We did have time to complete the sound mix late last year, thanks to a great deal from Curig Huws at Streetlevel Studios. I can’t recommend Curig’s services for your audio post-production highly enough, he’s more than happy to advise you on what you might need and how to make your budget work for you. If you’ve got a short in the works, give him a ring.

So, this time next week, I should have the short completed in glorious HD. Then we hit the festivals – we’re too late for Cannes now, but there’s lots more coming up.

Ruthlessly Extreme, Relentlessly Upsetting

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As promised in an earlier post, here are the details of the final free masterclass being held in the Atrium later this month. Some of the guests as yet to be confirmed, but definitely amongst them will be James Watkins, writer/director of the British horror/thriller (?) Eden Lake (not the James Watkins who used to play trumpet and incite football violence onstage with Shootin’ Goon). No, this James Watkins is a film professional and also had a hand in the screenplay for My Little Eye, the Hollywood debut for Wales’ talisman director Marc Evans.

Eden Lake was produced by the recent Oscar winner Christian Colson, alongside Richard Holmes, who has himself lectured at the Screen Academy previously. Hopefully, Richard will have time to return for this masterclass as he’s well worth listening to. Like the two previous events, the masterclass will be preceded the night before by a screening of the film, which received positive reviews. I’d imagine it will do well on DVD though, and it’s available to rent now.

This all happens on Fri 24th/Sat 25th April in the Atrium, Cardiff. More info should soon be online here.

Written by Matthew Redd

April 3, 2009 at 3:58 pm

It’s a Hard Way to Earn an Easy Living

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If you’ve written a feature length screenplay and need some feedback to help you write the next draft, you’re in the right place.  I’m now offering script reports to writers for a very reasonable (some might say cheap) price.  All the information you might need is on my Script Reading Services page, and you can also email me with any other questions.

The masterclass on Abraham’s Point was really interesting.  The film’s writer/director, Wyndham Price, was extremely honest and open with everything, and many of the things he said really hit home with me.  He’s passionate about what he does, and it’s hard not to admire his persistance and dedication to film – he spoke about everything from struggling to make a living to his own self-doubt and personal frustration.  The panel discussions weren’t without humour either, mostly thanks to the chair Ed Thomas and also Wyndham’s own fondness for using expletives to illustrate a point.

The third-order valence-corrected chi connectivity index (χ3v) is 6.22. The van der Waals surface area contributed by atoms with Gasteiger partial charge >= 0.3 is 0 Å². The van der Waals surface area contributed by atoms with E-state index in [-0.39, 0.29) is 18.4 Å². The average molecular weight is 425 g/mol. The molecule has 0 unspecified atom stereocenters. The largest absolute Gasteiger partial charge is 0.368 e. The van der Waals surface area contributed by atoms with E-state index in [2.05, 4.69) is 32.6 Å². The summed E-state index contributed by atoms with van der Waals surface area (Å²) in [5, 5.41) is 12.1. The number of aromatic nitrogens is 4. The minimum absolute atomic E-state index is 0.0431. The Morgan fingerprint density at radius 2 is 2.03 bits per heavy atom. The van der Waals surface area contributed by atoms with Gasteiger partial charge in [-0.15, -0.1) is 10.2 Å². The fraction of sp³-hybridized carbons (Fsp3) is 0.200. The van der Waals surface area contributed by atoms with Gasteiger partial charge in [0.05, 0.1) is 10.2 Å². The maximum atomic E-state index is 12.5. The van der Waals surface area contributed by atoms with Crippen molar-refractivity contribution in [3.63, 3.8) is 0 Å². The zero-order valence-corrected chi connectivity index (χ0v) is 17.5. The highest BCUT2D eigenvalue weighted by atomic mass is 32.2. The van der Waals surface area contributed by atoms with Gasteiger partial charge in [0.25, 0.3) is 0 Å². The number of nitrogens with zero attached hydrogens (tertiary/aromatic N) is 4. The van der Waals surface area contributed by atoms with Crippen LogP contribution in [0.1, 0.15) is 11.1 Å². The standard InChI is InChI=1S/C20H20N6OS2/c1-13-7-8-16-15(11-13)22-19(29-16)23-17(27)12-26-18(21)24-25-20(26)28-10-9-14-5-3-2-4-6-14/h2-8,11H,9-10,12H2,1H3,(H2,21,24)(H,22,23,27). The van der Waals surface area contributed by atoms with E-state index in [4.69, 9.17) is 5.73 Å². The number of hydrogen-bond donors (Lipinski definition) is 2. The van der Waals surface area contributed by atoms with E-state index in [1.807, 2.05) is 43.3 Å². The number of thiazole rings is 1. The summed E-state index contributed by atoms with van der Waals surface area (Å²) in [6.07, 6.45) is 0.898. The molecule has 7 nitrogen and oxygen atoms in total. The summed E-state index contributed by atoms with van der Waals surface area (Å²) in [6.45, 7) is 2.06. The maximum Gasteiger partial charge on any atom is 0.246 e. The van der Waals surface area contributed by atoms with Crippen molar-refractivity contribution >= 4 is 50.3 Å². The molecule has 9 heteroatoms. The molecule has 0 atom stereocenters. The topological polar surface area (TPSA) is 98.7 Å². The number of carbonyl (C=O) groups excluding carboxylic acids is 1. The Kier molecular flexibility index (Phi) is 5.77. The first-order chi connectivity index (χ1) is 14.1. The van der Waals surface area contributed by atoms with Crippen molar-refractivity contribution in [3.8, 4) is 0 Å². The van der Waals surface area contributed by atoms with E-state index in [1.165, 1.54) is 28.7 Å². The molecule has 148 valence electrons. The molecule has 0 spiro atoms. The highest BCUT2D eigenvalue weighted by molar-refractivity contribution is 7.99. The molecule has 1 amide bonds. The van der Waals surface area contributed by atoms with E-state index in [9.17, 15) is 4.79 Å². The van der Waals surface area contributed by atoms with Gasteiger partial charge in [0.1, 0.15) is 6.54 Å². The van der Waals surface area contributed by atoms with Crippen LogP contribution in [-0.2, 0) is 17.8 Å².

The ‘hard way to earn an easy living’ line is often used in poker circles to describe the life of the professional gambler, but you can apply it to anyone trying to maintain a career in the ‘creative industries’, particularly film, as to many people outside of the industry, the media looks glamorous and not really ‘real work’ (and sometimes they might be right).  It ties in nicely with the old ‘time is money’ cliche as well, because in order to find the time to write or shoot short films, you’re probably going to have to work a day job and your spare time becomes so valuable because of its limitations.

If you’re an aspiring writer, you also need time to develop your own style, to mature as a writer and thus ‘find your voice’.  I wrote a screenplay when I was 18 – the only one I’ve ever written (it’s not very good, as you might imagine).  I think you need to live some life in order to have something to say, and at 18, I didn’t know an awful lot about anything.  Sometimes I doubt I know much about anything now, and it was reassuring to hear at the masterclass that I’m not the only one who feels that way.  In an industry that is so hard to break into, you need to do it because you love it, persevere and keep believing in yourself.  It might take a long time, so be prepared and be pro-active.

There should be another session with filmmakers in April, I’ll post details here when they’ve been announced.

West is Best

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The Western Mail is reporting that “Pembrokeshire could star in last Harry Potter film”,  which might be the sort of breakthrough performance the county needs to establish itself among the A-list of Welsh actors.  In other film news vaguely linked to West Wales, the SSAW are running a free ‘masterclass’ this weekend with many of the people behind Abraham’s Point, a film in which Mackenzie Crook, of ‘The Office’ fame, travels from London to West Wales in the company of a clock.  I’m yet to see the film, so I’m glad that the masterclass will be preceded by a screening of the film itself this Friday night.  It all takes place in the Atrium in Cardiff, more information is here if you’re interested in going.

We held a test screening of Avoiding Christian Bale last weekend.  The results are being analysed and there will be a new cut of the film completed in the coming weeks.

As expected, there hasn’t been much movement on the job front as yet, but it’s early days.  A relocation to West Wales is not on the agenda.

Written by Matthew Redd

March 18, 2009 at 11:25 am